The Myths and Masks of God, disk 5, track 9

So if a ritual is an opportunity to participate in a myth, as Joseph Campbell holds, and visiting your local Starbucks is a ritual, as the Starbucks marketing team holds, in what myth are we participating by visiting a Starbucks? This is a good question, and in a sense it goes to the heart of many posts I’ve written about the role of mythology in industrialized society. You see, today we mostly lack explicit myths, though we still engage in rituals. These are rituals in search of a myth.

Another point to which Joseph Campbell returned repeatedly, citing a passage from Jung’s autobiography, was how Jung came to a point in his life when we asked himself, “By what myth am I living?” and he realized that he didn’t know. Once he had asked the question and had realized that he didn’t know by what myth he was living, he knew that he had to discover the myth by which he was living. The discovery of the myth by which he was living became a quest.

Joseph John Campbell (26 March 1904 – 30 October 1987) said that “A ritual is an opportunity to participate in a myth.” So does that mean that we are “living mythologically” by going to Starbucks?

While many of us might not like the idea of a daily stop at Starbucks being a ritual, it certainly does have ritualistic aspects. And the marketing team at Starbucks is right: people do in fact take comfort in their rituals. So in the midst of a hectic day at work, a typical customer might stop at a familiar Starbucks and order a familiar drink and consume that drink in the midst of familiar surroundings. I can easily imagine that this ritual of coffee drinking is felt to be something of a respite in a day filled with schedules and meetings and demands.

We find rituals comforting. Why? At least one reason is their familiarity. Most of the surprises that the world has in store for us are unpleasant surprises. Watch the local news in your city and you will encounter a list of crimes, fires, and broken water mains. These are unpleasant surprises. Pleasant surprises are rare. To engage in a ritual is to settle in to a familiar algorithm of life in which each step follows the preceding step with gratifying predictability. While this may unfortunately eliminate a few pleasant surprises, it also eliminates (or minimizes) a far greater number of unpleasant surprises.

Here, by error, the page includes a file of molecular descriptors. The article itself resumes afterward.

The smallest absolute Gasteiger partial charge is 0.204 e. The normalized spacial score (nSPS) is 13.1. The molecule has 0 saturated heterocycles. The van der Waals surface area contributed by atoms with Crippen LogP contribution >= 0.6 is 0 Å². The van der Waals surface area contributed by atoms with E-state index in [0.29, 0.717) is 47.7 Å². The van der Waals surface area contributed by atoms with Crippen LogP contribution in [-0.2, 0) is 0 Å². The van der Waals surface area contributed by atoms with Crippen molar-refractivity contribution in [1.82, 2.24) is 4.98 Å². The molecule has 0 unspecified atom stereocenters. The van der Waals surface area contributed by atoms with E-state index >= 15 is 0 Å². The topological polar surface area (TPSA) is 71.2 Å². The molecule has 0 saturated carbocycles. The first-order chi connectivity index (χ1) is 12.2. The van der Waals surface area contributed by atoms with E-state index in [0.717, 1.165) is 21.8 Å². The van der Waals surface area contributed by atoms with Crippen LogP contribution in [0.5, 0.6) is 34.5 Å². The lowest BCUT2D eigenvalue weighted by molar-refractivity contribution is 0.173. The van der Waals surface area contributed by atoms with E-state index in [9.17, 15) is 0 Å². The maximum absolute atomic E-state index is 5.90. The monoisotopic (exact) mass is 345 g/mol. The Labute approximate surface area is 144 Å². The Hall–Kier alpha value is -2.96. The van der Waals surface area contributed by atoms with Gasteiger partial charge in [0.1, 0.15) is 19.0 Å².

Perhaps one of the sources of our comfort with familiarity is the conditioning of our lives by settled civilization. I have observed that settled civilization begets settled forms of thought, and there is no more settled form of thought than that prescribed by a ritual. Not only can our actions follow a familiar course of predictable steps, but our thoughts too can be ritualized, falling into a comfortable rhythm of a familiar sequence of ideas in which the equilibrium of one’s mind is not disturbed. Ritualistic thought is perhaps a kind of meditation.

Rituals, then, may comfort us because they are familiar and they help to keep us calm and peaceful in the midst of a chaotic and unpredictable world. This is perhaps a place to start, but it is only a start. We have not even attempted to answer the question above in regard to, “in what myth are we participating by visiting a Starbucks?” I do not yet have even a suggestion in answer to this question, though I suspect that interesting ideas would emerge from pursuing this question more systematically. In fact, I will need to think more about this.

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I’ve considered a follow-up Starbuck’s slogan in From Rituals to Stories.

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Theses on Easter

4 April 2010

Sunday


Theses on the Occasion of Easter Sunday

A Theoretical Account of Ritualized Celebration


1. Distinctions must be made among myth, ritual, and celebration.

1.1 Myth, ritual, and celebration, though distinct, are logically related.

1.11 A celebration is an occasion for a ritual,
A ritual is an opportunity to participate in a myth,
Therefore a celebration is an occasion in which to participate in a myth.
Q. E. D.

1.2 Rituals of burial are older than agricultural rituals of life-death-rebirth, even extending to other species (Neanderthals, now extinct), and may well be the origin of life-death-rebirth rituals.

2. Among the most ancient of continually observed celebrations is that of the life-death-resurrection of the Year-God, eniautos daimon.

2.1 The celebration of the life and re-birth of the Year-God, eniautos daimon, is at least as old as settled, agrarian society.